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Science. 1992 Jun 5;256(5062):1436-9.

Sexually antagonistic genes: experimental evidence.

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  • Biology Board of Studies, University of California, Santa Cruz 95064.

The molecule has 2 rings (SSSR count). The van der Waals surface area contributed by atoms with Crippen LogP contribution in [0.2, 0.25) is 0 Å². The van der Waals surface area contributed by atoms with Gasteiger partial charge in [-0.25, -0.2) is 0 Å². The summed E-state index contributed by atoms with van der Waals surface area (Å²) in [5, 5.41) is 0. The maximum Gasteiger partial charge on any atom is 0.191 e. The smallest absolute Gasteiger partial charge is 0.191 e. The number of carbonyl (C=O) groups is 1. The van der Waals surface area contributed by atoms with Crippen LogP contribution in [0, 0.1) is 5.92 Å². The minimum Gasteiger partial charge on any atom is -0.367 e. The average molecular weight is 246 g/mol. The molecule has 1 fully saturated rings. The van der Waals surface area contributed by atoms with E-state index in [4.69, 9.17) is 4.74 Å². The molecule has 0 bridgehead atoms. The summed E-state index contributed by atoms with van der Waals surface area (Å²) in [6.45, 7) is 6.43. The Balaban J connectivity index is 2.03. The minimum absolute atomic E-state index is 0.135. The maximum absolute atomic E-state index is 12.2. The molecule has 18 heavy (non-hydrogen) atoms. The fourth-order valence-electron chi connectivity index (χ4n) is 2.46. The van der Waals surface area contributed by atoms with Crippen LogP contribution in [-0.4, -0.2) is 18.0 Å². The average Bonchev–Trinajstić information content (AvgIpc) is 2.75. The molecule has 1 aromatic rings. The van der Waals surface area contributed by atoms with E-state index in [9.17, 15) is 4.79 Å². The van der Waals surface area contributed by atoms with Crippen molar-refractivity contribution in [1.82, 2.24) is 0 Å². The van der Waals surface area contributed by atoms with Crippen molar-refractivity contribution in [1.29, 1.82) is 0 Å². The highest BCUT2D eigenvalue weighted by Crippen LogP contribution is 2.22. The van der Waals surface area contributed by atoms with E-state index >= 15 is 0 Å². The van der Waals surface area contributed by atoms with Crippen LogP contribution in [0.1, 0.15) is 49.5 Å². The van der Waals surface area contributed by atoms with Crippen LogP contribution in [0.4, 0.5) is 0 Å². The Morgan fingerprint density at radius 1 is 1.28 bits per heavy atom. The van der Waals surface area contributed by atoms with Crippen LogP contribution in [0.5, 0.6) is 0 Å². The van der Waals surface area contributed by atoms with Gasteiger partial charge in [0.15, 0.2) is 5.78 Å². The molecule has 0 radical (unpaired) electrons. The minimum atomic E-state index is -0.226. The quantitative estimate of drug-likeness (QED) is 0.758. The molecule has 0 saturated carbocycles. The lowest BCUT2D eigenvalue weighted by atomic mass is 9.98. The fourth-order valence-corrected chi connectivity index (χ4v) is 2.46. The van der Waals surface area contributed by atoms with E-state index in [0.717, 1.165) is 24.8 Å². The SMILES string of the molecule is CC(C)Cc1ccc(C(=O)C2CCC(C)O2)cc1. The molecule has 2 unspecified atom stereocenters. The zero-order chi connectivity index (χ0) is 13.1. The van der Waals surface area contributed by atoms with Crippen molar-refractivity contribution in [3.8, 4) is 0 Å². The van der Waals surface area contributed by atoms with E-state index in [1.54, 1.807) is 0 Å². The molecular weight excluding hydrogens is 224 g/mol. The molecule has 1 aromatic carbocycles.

When selection differs between the sexes, a mutation beneficial to one sex may be harmful to the other (sexually antagonistic). Because the sexes share a common gene pool, selection in one sex can interfere with the other's adaptive evolution. Theory predicts that sexually antagonistic mutations should accumulate in tight linkage with a new sex-determining gene, even when the harm to benefit ratio is high. Genetic markers and artificial selection were used to make a pair of autosomal genes segregate like a new pair of sex-determining genes in a Drosophila melanogaster model system. A 29-generation study provides experimental evidence that sexually antagonistic genes may be common in nature and will accumulate in response to a new sex-determining gene.

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